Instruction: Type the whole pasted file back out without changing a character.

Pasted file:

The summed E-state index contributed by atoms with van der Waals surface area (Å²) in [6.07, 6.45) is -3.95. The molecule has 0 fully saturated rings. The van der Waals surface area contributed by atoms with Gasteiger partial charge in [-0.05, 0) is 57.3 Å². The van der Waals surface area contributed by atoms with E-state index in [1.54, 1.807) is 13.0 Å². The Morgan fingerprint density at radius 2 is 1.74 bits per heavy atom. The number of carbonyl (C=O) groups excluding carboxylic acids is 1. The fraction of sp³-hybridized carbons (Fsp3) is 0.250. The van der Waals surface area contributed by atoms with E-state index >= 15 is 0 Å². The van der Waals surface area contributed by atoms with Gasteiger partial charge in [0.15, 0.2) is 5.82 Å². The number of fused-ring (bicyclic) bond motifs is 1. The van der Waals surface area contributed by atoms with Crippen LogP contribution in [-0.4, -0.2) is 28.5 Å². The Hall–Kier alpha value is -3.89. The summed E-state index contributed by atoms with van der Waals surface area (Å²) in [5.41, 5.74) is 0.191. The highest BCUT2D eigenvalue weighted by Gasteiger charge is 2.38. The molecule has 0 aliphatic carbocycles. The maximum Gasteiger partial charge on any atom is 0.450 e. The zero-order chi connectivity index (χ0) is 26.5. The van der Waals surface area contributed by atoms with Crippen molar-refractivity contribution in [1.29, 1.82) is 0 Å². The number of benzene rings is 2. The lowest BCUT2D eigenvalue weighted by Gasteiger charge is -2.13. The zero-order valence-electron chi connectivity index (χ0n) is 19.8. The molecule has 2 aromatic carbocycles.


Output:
The summed E-state index contributed by atoms with van der Waals surface area (Å²) in [6.07, 6.45) is -3.95. The molecule has 0 fully saturated rings. The van der Waals surface area contributed by atoms with Gasteiger partial charge in [-0.05, 0) is 57.3 Å². The van der Waals surface area contributed by atoms with E-state index in [1.54, 1.807) is 13.0 Å². The Morgan fingerprint density at radius 2 is 1.74 bits per heavy atom. The number of carbonyl (C=O) groups excluding carboxylic acids is 1. The fraction of sp³-hybridized carbons (Fsp3) is 0.250. The van der Waals surface area contributed by atoms with E-state index >= 15 is 0 Å². The van der Waals surface area contributed by atoms with Gasteiger partial charge in [0.15, 0.2) is 5.82 Å². The number of fused-ring (bicyclic) bond motifs is 1. The van der Waals surface area contributed by atoms with Crippen LogP contribution in [-0.4, -0.2) is 28.5 Å². The Hall–Kier alpha value is -3.89. The summed E-state index contributed by atoms with van der Waals surface area (Å²) in [5.41, 5.74) is 0.191. The highest BCUT2D eigenvalue weighted by Gasteiger charge is 2.38. The molecule has 0 aliphatic carbocycles. The maximum Gasteiger partial charge on any atom is 0.450 e. The zero-order chi connectivity index (χ0) is 26.5. The van der Waals surface area contributed by atoms with Crippen molar-refractivity contribution in [1.29, 1.82) is 0 Å². The number of benzene rings is 2. The lowest BCUT2D eigenvalue weighted by Gasteiger charge is -2.13. The zero-order valence-electron chi connectivity index (χ0n) is 19.8. The molecule has 2 aromatic carbocycles.